# A If B Else C Python

Python is a versatile programming language that offers a variety of ways to control program flow. One such construct is the `if` statement, which allows us to execute different blocks of code depending on a condition. But what if we want to assign a value to a variable based on a condition? This is where the `if-else` statement comes in handy.

Let’s consider a scenario where we want to assign a different value to a variable based on whether a certain condition is true or false. In Python, we can achieve this using the `a if b else c` syntax. This is commonly known as the `ternary operator`.

Here’s how it works:

`result = a if b else c`

If the condition `b` evaluates to `True`, the value of `a` is assigned to `result`. Otherwise, the value of `c` is assigned.

## Personal Experience

Personally, I find the `a if b else c` syntax to be a concise and elegant way to assign values based on conditions. It allows me to write cleaner and more readable code by avoiding the need for multiple `if-else` statements or nested blocks.

For example, let’s say we have a program that calculates the total price of a product based on its quantity and a discount percentage. Using the `a if b else c` syntax, we can write the following code:

```quantity = 10 discount = 0.2 total_price = quantity * price if discount > 0 else quantity * price * (1 - discount)```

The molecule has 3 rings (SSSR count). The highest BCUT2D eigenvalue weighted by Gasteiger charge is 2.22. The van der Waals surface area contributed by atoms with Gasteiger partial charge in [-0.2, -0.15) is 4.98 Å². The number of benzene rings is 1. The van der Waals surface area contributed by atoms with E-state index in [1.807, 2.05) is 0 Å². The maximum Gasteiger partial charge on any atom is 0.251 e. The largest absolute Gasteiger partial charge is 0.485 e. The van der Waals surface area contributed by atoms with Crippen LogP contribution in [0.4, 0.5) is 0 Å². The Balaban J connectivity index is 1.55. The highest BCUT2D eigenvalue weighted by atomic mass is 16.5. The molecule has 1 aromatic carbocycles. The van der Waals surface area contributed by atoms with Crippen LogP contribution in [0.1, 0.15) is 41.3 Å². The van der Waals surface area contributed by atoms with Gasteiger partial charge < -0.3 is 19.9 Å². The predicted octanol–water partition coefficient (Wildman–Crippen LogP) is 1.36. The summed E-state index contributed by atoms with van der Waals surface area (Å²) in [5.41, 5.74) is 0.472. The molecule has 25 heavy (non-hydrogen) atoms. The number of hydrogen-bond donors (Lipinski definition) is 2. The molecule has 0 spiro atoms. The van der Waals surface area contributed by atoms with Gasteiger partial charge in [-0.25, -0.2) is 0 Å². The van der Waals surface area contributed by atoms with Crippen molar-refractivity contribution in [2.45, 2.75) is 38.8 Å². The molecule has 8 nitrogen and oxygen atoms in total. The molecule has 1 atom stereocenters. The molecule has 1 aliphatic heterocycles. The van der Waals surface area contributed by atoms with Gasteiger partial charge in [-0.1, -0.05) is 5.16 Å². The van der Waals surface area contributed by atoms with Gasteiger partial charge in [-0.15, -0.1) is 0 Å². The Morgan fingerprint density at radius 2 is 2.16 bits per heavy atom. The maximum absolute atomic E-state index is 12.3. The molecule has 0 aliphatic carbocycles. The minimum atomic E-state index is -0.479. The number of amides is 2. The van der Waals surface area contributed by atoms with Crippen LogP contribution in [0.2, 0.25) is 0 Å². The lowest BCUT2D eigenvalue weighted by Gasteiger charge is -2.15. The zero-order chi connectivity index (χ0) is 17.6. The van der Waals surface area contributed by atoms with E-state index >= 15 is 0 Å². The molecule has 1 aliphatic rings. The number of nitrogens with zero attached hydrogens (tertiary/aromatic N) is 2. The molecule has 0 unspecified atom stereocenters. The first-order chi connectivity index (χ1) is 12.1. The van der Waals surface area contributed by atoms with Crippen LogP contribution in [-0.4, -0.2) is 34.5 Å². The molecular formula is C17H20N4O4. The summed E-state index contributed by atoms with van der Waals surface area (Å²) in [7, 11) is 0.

This code calculates the total price of the product by multiplying the quantity with the price. If a discount percentage is provided (i.e., if `discount > 0`), the discounted price is calculated. Otherwise, the regular price is used.

By using the `a if b else c` syntax, we can write this logic in a single line, making the code more concise and easier to understand.

### Another Example

Let’s consider another example where we have a list of numbers and we want to create a new list that contains only the even numbers. We can use the `a if b else c` syntax to achieve this:

```numbers = [1, 2, 3, 4, 5, 6, 7, 8, 9, 10] even_numbers = [num for num in numbers if num % 2 == 0]```

In this code, we use a list comprehension with the `a if b else c` syntax to create a new list `even_numbers` that contains only the even numbers from the original list `numbers`. The condition `num % 2 == 0` checks if a number is even.

## Conclusion

The `a if b else c` syntax in Python provides a concise and elegant way to assign values based on conditions. It allows us to write cleaner and more readable code by avoiding the need for multiple `if-else` statements or nested blocks. Whether it’s calculating prices, filtering lists, or any other scenario where conditional assignment is needed, the `a if b else c` syntax comes in handy.